Each classroom teacher gets a Sweet 16 ballot during Literacy Week.  In my classroom I read a competing matchup (2 picture books in the same part of the bracket) and we have a class discussion about what we liked about each.  I love hearing my students talk about their opinions of each book and encourage them to support them with details from the book (It’s great practice for our upcoming persuasive review writing unit!). Finally I take a traditional eyes closed, hands up vote on their favorite.  I circle my classroom winner on our ballot and continue this process throughout the week until students have heard all 16 books and have voted on their 8 favorites.  At the end of Literacy Week the Sweet 16 ballots are due.  The favorites from all of the classrooms are tallied and the Elite 8 books moving on to the next round are revealed on the school announcements and on the bracket bulletin board.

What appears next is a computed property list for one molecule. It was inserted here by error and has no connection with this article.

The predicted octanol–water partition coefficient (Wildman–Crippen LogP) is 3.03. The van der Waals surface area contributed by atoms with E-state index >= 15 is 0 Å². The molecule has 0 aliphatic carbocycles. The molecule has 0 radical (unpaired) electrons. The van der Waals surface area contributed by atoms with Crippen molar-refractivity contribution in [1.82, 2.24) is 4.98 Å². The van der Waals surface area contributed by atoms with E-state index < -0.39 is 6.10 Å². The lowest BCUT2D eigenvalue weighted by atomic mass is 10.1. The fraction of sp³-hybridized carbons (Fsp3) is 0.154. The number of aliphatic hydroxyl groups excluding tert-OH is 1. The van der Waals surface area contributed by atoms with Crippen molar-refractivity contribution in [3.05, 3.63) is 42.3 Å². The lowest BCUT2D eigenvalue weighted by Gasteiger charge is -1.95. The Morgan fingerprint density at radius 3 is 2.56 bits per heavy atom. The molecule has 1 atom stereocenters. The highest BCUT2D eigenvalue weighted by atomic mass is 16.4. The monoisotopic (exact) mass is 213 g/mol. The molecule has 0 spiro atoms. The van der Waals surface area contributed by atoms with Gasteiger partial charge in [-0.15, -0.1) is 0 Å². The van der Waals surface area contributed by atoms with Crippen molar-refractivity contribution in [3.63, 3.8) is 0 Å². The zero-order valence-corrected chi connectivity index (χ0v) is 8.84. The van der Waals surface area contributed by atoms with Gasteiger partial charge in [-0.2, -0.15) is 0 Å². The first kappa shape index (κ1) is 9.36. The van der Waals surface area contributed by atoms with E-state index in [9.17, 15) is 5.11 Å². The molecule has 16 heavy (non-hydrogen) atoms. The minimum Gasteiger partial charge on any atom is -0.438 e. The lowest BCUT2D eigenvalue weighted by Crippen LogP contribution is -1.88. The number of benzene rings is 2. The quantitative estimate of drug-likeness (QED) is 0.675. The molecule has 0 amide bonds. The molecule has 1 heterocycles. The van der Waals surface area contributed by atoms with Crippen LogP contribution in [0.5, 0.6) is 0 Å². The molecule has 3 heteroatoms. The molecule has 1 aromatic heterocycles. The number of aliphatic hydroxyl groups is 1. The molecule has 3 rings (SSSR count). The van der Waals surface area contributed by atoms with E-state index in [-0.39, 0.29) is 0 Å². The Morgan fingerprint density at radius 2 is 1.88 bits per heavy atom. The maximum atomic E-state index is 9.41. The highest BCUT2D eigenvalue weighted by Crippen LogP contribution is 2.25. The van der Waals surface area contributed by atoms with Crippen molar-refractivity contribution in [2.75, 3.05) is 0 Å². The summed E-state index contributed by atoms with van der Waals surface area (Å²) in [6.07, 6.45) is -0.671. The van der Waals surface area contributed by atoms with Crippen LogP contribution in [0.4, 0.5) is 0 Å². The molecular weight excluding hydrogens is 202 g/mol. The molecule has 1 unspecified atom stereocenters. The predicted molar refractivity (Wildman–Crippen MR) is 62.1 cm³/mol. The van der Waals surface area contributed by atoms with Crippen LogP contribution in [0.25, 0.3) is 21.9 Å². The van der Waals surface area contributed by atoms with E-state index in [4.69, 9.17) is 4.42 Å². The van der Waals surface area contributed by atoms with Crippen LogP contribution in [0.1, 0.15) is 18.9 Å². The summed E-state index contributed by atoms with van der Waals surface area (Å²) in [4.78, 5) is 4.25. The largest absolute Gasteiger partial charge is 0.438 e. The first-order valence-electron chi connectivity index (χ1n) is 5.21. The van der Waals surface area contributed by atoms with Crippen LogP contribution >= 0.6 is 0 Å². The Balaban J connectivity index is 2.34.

The Tournament of Books continues through March with the champion book revealed right before Spring Break.  Since teachers have less books to read and don’t necessarily need to reread all the remaining books (although most of the time the kids beg for it), there is a shorter turnaround between the remaining rounds.  About 4 days to vote on the Elite 8, 3 days for the Final 4, 2 days to narrow it down to the 2 books in the Championship Round and then 1 day to vote on the Champion book.  It wouldn’t have to be exactly that time frame but that has worked for us trying to finish before Spring Break.  Before each new round teachers are given a new ballot with new match-ups.  The books moving on in the Tournament of Books remain on the special cart in the library but I update the competing matchups and remove the titles that didn’t win.   If teachers don’t want to reread all the remaining books or just don’t have time, I send out a document with pictures of the competing titles for teachers to show kids before voting to make it easier to remember each book.  This is the process we have used the past 3 years but next year we are planning to try voting through Google forms to streamline the voting and reduce the number of paper ballots to keep track of.